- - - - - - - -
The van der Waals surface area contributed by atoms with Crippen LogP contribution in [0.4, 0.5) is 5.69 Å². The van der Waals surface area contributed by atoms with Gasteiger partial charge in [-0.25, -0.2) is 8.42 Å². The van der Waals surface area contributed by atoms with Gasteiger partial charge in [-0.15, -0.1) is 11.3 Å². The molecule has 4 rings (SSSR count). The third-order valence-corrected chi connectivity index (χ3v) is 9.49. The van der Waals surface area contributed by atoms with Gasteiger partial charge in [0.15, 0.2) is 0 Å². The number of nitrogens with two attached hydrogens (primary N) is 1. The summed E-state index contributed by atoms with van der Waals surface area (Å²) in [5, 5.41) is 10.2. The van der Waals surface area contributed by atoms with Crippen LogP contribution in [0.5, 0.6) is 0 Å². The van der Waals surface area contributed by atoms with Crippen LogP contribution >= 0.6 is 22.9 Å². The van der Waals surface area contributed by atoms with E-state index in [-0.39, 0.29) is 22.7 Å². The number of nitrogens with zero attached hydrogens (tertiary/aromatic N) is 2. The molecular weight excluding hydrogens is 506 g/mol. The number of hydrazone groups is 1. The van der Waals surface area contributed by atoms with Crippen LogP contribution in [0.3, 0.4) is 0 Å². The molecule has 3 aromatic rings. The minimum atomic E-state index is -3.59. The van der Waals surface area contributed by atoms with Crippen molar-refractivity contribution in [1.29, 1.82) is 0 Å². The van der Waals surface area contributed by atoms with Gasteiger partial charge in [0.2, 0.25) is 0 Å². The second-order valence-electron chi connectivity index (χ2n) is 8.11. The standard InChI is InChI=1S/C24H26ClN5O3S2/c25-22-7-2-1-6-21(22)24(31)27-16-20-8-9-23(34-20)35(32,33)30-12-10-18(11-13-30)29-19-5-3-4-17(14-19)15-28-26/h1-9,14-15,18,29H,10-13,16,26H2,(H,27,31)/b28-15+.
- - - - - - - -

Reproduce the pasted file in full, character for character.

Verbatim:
The van der Waals surface area contributed by atoms with Crippen LogP contribution in [0.4, 0.5) is 5.69 Å². The van der Waals surface area contributed by atoms with Gasteiger partial charge in [-0.25, -0.2) is 8.42 Å². The van der Waals surface area contributed by atoms with Gasteiger partial charge in [-0.15, -0.1) is 11.3 Å². The molecule has 4 rings (SSSR count). The third-order valence-corrected chi connectivity index (χ3v) is 9.49. The van der Waals surface area contributed by atoms with Gasteiger partial charge in [0.15, 0.2) is 0 Å². The number of nitrogens with two attached hydrogens (primary N) is 1. The summed E-state index contributed by atoms with van der Waals surface area (Å²) in [5, 5.41) is 10.2. The van der Waals surface area contributed by atoms with Crippen LogP contribution in [0.5, 0.6) is 0 Å². The van der Waals surface area contributed by atoms with Crippen LogP contribution >= 0.6 is 22.9 Å². The van der Waals surface area contributed by atoms with E-state index in [-0.39, 0.29) is 22.7 Å². The number of nitrogens with zero attached hydrogens (tertiary/aromatic N) is 2. The molecular weight excluding hydrogens is 506 g/mol. The number of hydrazone groups is 1. The van der Waals surface area contributed by atoms with Crippen LogP contribution in [0.3, 0.4) is 0 Å². The molecule has 3 aromatic rings. The minimum atomic E-state index is -3.59. The van der Waals surface area contributed by atoms with Crippen molar-refractivity contribution in [1.29, 1.82) is 0 Å². The van der Waals surface area contributed by atoms with Gasteiger partial charge in [0.2, 0.25) is 0 Å². The second-order valence-electron chi connectivity index (χ2n) is 8.11. The standard InChI is InChI=1S/C24H26ClN5O3S2/c25-22-7-2-1-6-21(22)24(31)27-16-20-8-9-23(34-20)35(32,33)30-12-10-18(11-13-30)29-19-5-3-4-17(14-19)15-28-26/h1-9,14-15,18,29H,10-13,16,26H2,(H,27,31)/b28-15+.